Credit: Purestock-Getty Images Caption: Mount Rushmore National Memorial South Dakota
The White House has killed a proposal to mint a $1 trillion coin to get around the debt ceiling. And now it's facing what of course is the next logical idea: pawning Mount Rushmore to the Federal Reserve.

According to a petition filed with the White House, the government should pawn the mountain to the Federal Reserve if the Treasury Department can't pay the interest on the federal debt.

"Now that #MintTheCoin is dead," reads the petition, referring to the movement to mint the trillion-dollar coin, "our best option is clearly to sell Mount Rushmore to the Fed, and buy it back later once our cash flow problem is solved."

How much is Mount Rushmore worth? The entire project, which began in 1927, took 14 years and cost just $1 million. The sculpture was a transparent play for tourism money, and it worked: About 3 million people visit each year.

All six of South Dakota's national parks, of which Rushmore is the largest, contributed $168 million in economic benefit in 2010, according to the National Park Service. In fact, Jay Leno joked last year that Mount Rushmore is the only thing to see in South Dakota. Here's the text of a fake narrated commercial that ran on the "Tonight Show," according to the Rapid City Journal:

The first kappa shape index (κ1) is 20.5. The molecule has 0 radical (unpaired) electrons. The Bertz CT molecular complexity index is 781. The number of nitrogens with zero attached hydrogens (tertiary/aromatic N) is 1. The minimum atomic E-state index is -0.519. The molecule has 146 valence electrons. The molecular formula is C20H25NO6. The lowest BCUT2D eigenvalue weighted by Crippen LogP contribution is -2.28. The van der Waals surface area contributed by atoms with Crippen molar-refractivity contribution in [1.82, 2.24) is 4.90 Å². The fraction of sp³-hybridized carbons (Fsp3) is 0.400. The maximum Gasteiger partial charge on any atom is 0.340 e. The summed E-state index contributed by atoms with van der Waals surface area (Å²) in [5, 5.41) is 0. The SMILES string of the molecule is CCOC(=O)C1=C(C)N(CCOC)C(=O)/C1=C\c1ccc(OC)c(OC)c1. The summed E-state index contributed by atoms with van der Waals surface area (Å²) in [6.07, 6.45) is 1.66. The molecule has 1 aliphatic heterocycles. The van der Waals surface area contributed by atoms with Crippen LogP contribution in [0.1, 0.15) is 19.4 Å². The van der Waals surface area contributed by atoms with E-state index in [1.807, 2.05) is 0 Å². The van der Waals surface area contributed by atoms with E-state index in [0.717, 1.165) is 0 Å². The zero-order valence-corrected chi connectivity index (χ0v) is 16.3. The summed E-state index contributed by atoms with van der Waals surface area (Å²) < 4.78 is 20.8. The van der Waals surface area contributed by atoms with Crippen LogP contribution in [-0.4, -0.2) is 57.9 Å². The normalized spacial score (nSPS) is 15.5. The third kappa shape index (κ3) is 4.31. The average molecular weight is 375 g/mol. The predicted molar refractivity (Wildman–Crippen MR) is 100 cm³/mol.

"Spend a week in South Dakota. On Monday, see Mount Rushmore. On Tuesday, see Mount Rushmore again. On Wednesday, visit the gift shop at Mount Rushmore. And on Thursday, relive your first experience, at Mount Rushmore."
Clearly, Mount Rushmore is priceless to South Dakota. And perhaps the federal government could get a pretty penny for selling it to the Federal Reserve.

The proposal is obviously going nowhere. Only seven signatures had been collected by the petition Monday night, and 25,000 are needed by Feb. 13.

But the idea has been embraced in social media, with the #PawnTheMountain hashtag gaining steam in some circles on Twitter. The idea may have come from Jordan Weissman, a business writer for The Atlantic who suggested it on Twitter as a way to avoid default. An associate editor at The Atlantic, Matthew O'Brien, wrote Monday that the Treasury could really sell anything valuable enough to the Fed with the agreement to buy it back later. O'Brien may have started the White House petition, in fact.

"This kind of repurchase (repo) agreement would give the Treasury cash flow if it's running so low that it can't pay the interest on our debt," O'Brien wrote.

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